In 2014, a judge granted Borjas’ ex-girlfriend a domestic violence restraining order against him. The woman alleged in court documents that the 6-foot-1, 265-pound Borjas was physically abusive throughout their 2 ½ year relationship and that he broke her nose, choked her and pushed her down the stairs. She added that he would follow her and that she lived in fear.

The restraining order prohibits Borjas from coming within 100 yards of the woman, her home or workplace.

At his Tuesday arraignment, Borjas appeared in a blue button-down shirt and a neatly trimmed beard. He pleaded not guilty to two counts of murder, two counts of rape and one count of kidnapping. Because of the circumstances of the crimes, prosecutors said he is eligible for the death penalty.

Asking the court to set bail, defense attorney Aaron Spolin told the court that Borjas has a full-time job, a fiancee and is a father. However, Los Angeles County Superior Court Judge Mark Hanasono rejected the request, citing the protection of the public.

Spolin would not offer further details about his client, and Borjas’ family members who appeared in court declined to comment.

Deputy Dist. Atty. Beth Silverman, who also prosecuted Franklin, would only say that the case against Borjas was based on DNA.

Family and friends gather for a vigil for Bree’Anna Guzman in 2016.
(Brian van der Brug / Los Angeles Times)

Two families’ long wait for answers

On Tuesday, family and friends of the victims listened with emotion to statements about the case from the police chief and Mayor Eric Garcetti at LAPD headquarters.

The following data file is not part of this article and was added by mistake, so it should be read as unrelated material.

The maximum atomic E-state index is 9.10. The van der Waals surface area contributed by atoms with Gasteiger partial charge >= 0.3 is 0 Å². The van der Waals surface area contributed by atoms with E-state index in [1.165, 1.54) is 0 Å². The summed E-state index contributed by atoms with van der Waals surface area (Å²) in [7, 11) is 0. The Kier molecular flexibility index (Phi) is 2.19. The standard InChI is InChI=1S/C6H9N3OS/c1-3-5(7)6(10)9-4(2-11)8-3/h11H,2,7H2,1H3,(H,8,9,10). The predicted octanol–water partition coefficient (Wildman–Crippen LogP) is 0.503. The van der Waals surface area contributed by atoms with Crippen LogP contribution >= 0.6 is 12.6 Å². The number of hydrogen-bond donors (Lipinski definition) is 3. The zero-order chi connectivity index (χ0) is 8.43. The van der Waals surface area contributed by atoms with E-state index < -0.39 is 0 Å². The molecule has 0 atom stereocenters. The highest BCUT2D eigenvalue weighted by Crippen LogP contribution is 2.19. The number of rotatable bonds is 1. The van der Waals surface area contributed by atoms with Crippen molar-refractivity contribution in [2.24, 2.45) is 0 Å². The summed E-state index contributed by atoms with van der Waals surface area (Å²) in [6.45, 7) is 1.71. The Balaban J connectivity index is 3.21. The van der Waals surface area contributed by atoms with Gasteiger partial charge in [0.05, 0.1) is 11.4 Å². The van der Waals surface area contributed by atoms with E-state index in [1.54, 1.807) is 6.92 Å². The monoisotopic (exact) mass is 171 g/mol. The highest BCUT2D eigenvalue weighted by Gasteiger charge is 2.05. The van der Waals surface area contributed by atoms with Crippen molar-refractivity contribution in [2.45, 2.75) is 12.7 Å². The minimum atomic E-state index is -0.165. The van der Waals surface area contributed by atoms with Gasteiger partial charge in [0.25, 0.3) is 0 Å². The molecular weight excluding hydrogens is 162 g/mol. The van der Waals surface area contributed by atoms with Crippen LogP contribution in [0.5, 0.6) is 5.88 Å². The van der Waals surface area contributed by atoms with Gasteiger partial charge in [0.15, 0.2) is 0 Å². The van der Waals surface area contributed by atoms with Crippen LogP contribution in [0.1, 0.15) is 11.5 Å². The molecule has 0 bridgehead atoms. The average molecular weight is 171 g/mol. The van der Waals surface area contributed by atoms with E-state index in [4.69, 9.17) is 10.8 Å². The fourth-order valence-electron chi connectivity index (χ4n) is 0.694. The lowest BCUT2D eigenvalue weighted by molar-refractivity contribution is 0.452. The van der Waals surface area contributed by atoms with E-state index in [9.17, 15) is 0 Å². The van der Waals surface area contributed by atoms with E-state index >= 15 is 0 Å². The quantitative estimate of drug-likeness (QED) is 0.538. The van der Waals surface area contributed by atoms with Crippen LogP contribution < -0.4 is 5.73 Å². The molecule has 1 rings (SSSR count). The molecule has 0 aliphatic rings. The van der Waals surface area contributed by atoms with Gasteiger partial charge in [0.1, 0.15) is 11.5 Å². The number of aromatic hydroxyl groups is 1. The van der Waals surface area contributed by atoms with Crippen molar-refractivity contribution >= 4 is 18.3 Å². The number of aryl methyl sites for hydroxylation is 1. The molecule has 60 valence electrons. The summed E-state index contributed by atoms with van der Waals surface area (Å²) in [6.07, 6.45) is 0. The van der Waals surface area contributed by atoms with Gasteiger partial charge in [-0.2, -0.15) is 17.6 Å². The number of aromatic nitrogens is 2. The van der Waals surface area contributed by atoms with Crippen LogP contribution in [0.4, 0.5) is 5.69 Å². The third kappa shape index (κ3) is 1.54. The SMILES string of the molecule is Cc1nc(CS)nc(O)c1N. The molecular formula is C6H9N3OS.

Family members of Lozano declined to comment.

The Guzman family, who said they had never seen Borjas before, expressed gratitude to the LAPD for its efforts.

“All I wanted was to find somebody who hurt her,” said the victim’s mother, Darlene Guzman. “And we’re there. We’re there. I’m so happy. I’m overwhelmed with happiness. I mean, we’ll never get her back, but he’s arrested. He’s arrested, and he won’t hurt anybody. I won’t know why – I’ll never know why – but we’re that much closer to closure.”

Last week, she celebrated her daughter’s birthday. Bree’Anna Guzman would have turned 28.

Her mother still remembers her saying she would return soon. That was on Dec. 26, 2011. Guzman said she wasn’t feeling well and was going to head to the drugstore and do a quick meet-up with her boyfriend.

A month later, Guzman’s body was found three miles away.

At the time, there was only speculation that the killing was related to Lozano’s case.

A homeless person had notified police on April 25, 2011 about the body near State Street and Cesar Chavez Avenue.

Detectives concluded that Lozano had been wrapped in plastic bags and then shoved into a container. When the suspect dumped the container over a concrete barrier along the freeway, it cracked open, leaving Lozano’s body among the brush.

Twitter: @LAcrimes

Twitter: @corinaknoll

Twitter: @JosephSerna

Nicole Santa Cruz contributed to this report.